Monday, September 3, 2012

Waiting for Isaac while remembering Katrina

Waiting for Isaac While Remembering Katrina

Once again those of us in New Orleans are watching a hurricane, waiting to see if Isaac is going to show up at our doorstep or pass us by.  We've been here before, watching and waiting.

In 2005, we did the same for Katrina. Only then we really didn't think it was going to hit. While we evacuated, we brought only enough clothes (and diapers, because I had two little ones) for a long weekend. We left on a Saturday, before a mandatory evacuation had been called.  We planned on returning home Monday or Tuesday, believing deep in our hearts that a hurricane would never hit us.

My mother, my two daughters, and I stayed at the Embassy Suites in Houston. Houston was THE place for New Orleans people to evacuate. Most of us vacationed there frequently, a sort of home away from home.  Our hotel had swans in the lobby, which tickled my children, a clown who made balloon animals, which terrified me, and was something like 40 steps away from the Galleria shopping mall, which thrilled all of us.

By the end of it, we were there for two weeks. Two weeks in a nice hotels sounds like fun, but it really isn't. Especially when you've made your husband join you at the 11th hour and he's brought along his younger brother, which infuriated your mother (who is a little odd to begin with), and you have no idea if your house is still standing or not.

The hurricane made landfall on Monday. Everything seemed fine until the levees broke. We watched CNN and the Weather Channel in horror as the city filled with water.  My husband went home on Tuesday. As a deputy constable allowed to go back into the city before the general public.  He soon texted us-- there was no other viable form of communication at the time--that our house was fine, some roof damage, a few books and toys wet, but otherwise okay.  Same with the rest of the neighborhood.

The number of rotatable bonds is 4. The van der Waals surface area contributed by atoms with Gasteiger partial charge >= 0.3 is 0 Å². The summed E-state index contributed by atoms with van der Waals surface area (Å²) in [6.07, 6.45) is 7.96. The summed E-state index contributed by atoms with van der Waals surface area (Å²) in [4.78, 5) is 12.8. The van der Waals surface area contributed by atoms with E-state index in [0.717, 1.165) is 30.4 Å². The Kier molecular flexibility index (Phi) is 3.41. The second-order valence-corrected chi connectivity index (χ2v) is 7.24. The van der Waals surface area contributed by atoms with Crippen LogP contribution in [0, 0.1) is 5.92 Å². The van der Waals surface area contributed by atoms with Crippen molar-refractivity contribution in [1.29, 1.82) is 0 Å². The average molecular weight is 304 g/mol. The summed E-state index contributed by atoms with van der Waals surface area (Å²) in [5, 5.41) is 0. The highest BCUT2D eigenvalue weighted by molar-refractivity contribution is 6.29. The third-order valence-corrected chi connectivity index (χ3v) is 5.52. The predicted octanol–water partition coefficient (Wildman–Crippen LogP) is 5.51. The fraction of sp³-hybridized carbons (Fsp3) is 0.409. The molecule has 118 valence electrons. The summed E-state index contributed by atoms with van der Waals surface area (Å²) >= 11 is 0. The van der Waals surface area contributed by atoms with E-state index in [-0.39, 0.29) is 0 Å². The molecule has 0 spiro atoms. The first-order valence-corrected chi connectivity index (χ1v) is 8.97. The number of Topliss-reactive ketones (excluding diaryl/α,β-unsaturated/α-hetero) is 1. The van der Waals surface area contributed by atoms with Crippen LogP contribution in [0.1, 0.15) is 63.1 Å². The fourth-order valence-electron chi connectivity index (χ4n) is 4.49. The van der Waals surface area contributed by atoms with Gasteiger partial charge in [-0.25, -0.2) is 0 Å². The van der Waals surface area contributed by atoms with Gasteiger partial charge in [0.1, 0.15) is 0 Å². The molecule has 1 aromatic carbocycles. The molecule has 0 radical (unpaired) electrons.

We went back two weeks later, when the electricity was back up and a few stores had reopened. Two weeks after that my daughter's school reopened.  A few months later our neighbors started coming back with their families. For months it was mainly only men working on their houses and law enforcement.

Law enforcement was everywhere. Local police, police from other parishes, police from other states, even the National Guard.  It was hard to feel unsafe with so many police personnel everywhere.  You literally could not drive a block without seeing some type of police officer.

While the police weren't able to protect us from the giant flies that took over for several months, and couldn't prevent the maggots in our refrigerators when we got home, at least we didn't have to worry about copper being stolen from our homes when we were inside them, nor of someone breaking into our homes and doing God knows what to us, as had happened to many unfortunate women during the actual hurricane.

So now, seven years later, we are in the position once again to decide should we stay or should we go. Today is Sunday. The storm will hit Tuesday in the middle of the night or early Wednesday morning.  Wednesday will be the one year anniversary of Hurricane Katrina.  Scary.

So my thinking, with a now 10-year-old and 13-year-old, and now having an evacuation house, I will probably leave.  The big difference this time is that I'm not dreading leaving, because I've faced the most uncertainty a person can face having dealt with Katrina and its aftermath.

I'm looking forward to visiting my vacation house in the hills, and while I will worry about what is happening back home, I will also use the time, and more importantly, the emotion, to write more of my third novel.

Chocolate City Justice takes place during Hurricane Katrina, bringing my protagonist, Ryan Murphy, into the present days. So everything I learn about that happens, especially if the hurricane hits, will be more fodder for my novel and jog my novel about what happened back then.  As I am planning what I will pack, Katrina is not seven years ago for me, but right now, while I am loading my car with the things I want to save should a worst case scenario occur.  And I will use it as much as I can, extracting as much good as I can from a potentially bad situation.  

NOTE:  I scheduled this to post a week after I wrote it, hoping by the time it is posted I will know how this has turned out, one way or another.

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